Dr. Andreas Ziegler from Heidelberg Clinic
The so-called KCNQ2 encephalopathy belongs to the group of epileptic encephalopathies (dysfunctions of the brain with epilepsy as a leading symptom) of early infancy, the children typically experience epileptic seizures in the first week of life. The seizures occur as “stiffening” of the body (toning), which is often accompanied by twitching (myoclonus) and changes in breathing or heart rate. The seizures are usually very common (many a day) and often difficult to treat. Typically, the seizures during this time are associated with abnormal brain wave patterns in the EEG. The seizures in KCNQ2 encephalopathy often resolve within months to years, but the children all have a more or less severe combined developmental disorder of motor, mental and linguistic functions. The impairment can range from mild to severe, depending on a number of different factors. Some children may have features of autistic behavioral disorder. Few of the children will not be completely seizure-free in the later stages and need several drugs for seizure control for many years.
The history of KCNQ2 encephalopathy begins with the identification and characterization of another related epilepsy of early infancy, the so-called benign familial neonatal seizures (Benign Familiar Neonatal Seizures BFNS). This benign form of epilepsy was first described in 1964 by Rett and Teubel as a syndrome. They reported a family of eight people over 3 generations. The youngest child had seizures at the age of three days, described as tonic-clonic events that occurred several times a day. The EEG was always normal between seizures and the children developed completely normal after the seizures were stopped. This typically happened later in early childhood. Over the next twenty years, other families with similar stories were described. In some cases, seizures continued later in life, but development and progression were otherwise favorable. The pattern of heredity was found to be autosomal dominant (see section Affected populations for further explanation), and genetic testing linked the disorder to the long arm of chromosome 20 (for more definitions, see the “Causes” section). In 1998, researchers identified a gene in the region similar in structure to a potassium channel in the heart. This new gene was named according to the convention KCNQ2. Subsequently, several families were identified, whose course was not benign and had either persistent seizures that did not respond to medication or were accompanied by serious developmental disorders in the further course. This prompted a group of researchers to study patients with severe neonatal epilepsy syndromes for mutations in KCNQ2. Eight children were identified from the group of 80 patients and the children shared many characteristics. Since this first publication in 2011 numerous other people have been diagnosed and the syndrome has been defined more precisely.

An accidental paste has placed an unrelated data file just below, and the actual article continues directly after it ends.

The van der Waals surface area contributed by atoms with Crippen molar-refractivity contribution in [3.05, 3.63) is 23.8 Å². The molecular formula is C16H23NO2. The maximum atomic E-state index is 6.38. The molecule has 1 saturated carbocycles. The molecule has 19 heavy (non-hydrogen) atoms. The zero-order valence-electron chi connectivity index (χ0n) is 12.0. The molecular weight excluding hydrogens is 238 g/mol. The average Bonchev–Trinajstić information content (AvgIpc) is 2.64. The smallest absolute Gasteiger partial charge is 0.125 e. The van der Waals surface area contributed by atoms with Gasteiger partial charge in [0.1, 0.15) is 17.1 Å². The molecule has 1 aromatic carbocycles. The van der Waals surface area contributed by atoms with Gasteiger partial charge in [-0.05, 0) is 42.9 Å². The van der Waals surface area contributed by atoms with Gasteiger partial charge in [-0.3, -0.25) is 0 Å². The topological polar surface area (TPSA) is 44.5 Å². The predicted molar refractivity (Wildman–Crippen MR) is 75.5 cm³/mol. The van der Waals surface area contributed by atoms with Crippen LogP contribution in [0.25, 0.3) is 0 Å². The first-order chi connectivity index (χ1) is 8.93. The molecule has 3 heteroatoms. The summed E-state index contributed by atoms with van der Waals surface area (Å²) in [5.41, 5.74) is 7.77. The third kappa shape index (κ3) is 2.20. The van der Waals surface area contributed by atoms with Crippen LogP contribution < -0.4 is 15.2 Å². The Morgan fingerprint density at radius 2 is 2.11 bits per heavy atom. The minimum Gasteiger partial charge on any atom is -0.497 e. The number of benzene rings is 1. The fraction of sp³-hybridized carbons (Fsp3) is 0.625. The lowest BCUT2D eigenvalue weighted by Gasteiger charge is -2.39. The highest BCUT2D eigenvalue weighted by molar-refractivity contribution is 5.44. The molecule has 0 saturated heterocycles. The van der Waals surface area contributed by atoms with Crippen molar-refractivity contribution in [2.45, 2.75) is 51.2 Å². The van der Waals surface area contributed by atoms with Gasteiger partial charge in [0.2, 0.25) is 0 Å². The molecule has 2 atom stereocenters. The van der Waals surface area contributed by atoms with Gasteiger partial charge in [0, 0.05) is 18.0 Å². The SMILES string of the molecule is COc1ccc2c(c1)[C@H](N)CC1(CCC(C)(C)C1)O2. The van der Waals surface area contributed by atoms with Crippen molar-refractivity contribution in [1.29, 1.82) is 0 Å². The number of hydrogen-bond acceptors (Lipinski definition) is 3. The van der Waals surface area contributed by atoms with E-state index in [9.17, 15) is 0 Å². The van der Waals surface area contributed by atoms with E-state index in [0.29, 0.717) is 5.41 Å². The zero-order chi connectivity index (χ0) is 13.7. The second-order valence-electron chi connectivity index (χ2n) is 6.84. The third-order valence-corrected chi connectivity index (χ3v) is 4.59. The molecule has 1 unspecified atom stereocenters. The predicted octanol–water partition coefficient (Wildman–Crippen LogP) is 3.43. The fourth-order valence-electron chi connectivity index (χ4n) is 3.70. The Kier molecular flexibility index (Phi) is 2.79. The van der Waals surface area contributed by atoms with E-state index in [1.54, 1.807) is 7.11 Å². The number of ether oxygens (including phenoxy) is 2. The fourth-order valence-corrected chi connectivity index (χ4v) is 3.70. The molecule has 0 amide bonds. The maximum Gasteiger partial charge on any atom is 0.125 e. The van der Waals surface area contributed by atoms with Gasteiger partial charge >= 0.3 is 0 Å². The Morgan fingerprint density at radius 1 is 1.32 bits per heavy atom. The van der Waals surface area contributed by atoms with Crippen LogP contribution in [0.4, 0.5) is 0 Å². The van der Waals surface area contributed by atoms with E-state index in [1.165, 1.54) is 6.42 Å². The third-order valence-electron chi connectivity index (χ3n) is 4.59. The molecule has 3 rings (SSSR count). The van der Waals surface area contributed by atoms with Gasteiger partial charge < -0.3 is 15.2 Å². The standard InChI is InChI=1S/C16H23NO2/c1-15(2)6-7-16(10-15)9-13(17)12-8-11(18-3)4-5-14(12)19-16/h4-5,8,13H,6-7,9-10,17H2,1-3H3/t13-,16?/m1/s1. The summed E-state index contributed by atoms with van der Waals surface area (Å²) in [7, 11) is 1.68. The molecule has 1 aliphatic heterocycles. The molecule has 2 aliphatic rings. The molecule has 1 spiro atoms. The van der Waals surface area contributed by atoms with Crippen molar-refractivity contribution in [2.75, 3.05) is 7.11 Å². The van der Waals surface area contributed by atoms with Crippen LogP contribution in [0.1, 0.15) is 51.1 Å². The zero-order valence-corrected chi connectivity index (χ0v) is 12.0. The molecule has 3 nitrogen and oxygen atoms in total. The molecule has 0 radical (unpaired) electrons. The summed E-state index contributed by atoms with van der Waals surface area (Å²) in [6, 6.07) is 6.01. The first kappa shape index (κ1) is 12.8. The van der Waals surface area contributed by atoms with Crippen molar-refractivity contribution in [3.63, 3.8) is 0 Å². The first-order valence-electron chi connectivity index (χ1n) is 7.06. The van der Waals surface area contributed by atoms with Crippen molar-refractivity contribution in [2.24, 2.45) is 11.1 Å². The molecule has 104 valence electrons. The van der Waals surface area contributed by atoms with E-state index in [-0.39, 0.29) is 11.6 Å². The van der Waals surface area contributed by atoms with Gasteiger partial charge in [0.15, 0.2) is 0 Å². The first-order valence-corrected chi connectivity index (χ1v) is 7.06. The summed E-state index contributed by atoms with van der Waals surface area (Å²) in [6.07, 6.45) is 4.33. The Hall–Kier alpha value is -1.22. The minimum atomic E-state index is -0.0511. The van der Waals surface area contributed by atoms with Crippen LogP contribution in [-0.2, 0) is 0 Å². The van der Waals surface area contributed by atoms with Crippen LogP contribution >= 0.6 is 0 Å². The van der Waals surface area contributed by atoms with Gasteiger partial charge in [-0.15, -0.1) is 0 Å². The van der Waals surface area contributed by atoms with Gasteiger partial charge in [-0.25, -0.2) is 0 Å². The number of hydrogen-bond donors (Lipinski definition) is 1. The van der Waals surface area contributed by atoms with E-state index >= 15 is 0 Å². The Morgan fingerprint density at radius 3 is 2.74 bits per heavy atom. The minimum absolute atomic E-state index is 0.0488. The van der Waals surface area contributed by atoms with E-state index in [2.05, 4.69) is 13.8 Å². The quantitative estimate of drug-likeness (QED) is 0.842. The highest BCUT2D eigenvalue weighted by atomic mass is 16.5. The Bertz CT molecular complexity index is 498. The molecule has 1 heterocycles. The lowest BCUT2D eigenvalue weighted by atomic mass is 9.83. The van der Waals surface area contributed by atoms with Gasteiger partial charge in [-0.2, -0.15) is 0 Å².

The gene that is altered in patients with KCNQ2 encephalopathy is the gene for a potassium channel in the brain that is located at the long arm of chromosome 20 at position 13.3 (20p13.3).
Chromosomes are located in the cell nucleus of human cells and carry the genetic information for each individual. Human body cells usually have 46 chromosomes. Pairs of human chromosomes numbered 1 to 22 are called autosomes, and the sex chromosomes are referred to as X and Y. Men have an X and a Y chromosome and women have two X chromosomes. Each chromosome has a short arm labeled “p” and a long arm labeled “q”. Chromosomes are further subdivided into many bands that are numbered. For example, “chromosome 11p13” refers to band 13 on the short arm of chromosome 11. The numbered bands indicate the position of the thousands of genes present on each chromosome.
KCNQ2 belongs to a family of other ion channel genes and is sometimes abbreviated as Kv7.2. Ion channels are pores in the cell membrane that allow charged atoms (ions) to flow in and out of cells, playing a key role in a cell’s ability to generate and transmit electrical signals. These genes share important properties and are named to reflect them. “K” is the chemical symbol for potassium, which is a positively charged atom. CN is an abbreviation for Channel. This gene is the second member of the Q subfamily, indicating that the channel is voltage-gated. This means that the channel opens according to the charge in its cellular environment. Mutations in the KCNQ2 gene cause a spectrum of diseases ranging from benign childhood seizures to epileptic encephalopathy, which are likely to be due to the degree of dysfunction in this channel. Those causing encephalopathy are typically in several distinct areas; However, recent literature suggests that the differentiation of the individual forms of progression may be more complex than originally assumed.
It is estimated that approximately 1 in 26 people develop epilepsy during their lifetime, with an incidence of about 44 / 100,000 people. The incidence is highest in young children and older adults with children, who often have the most severe forms of epilepsy. The incidence of epilepsy in children under 2 is estimated at 70.1 per 100,000, based on a recent population study conducted in North London. In this study, severe epilepsy associated with abnormal development and EEG (epileptic encephalopathy) were identified in 22 (39%) of 57 children. KCNQ2E affects men and women in equal numbers. Several researchers have attempted to determine the frequency of this disorder by testing groups of children with undiagnosed seizures who shared some of the features of KCNQ2E (neonatal outbreak, epileptic encephalopathy). In a group of 84 patients with neonatal or neonatal seizures and associated developmental disorders, mutations in KCNQ2 were identified in 11 patients (13%). In another group of 239 patients with early childhood epileptic encephalopathy (EIEE), 12 patients (5%) had mutations in the KCNQ2 gene.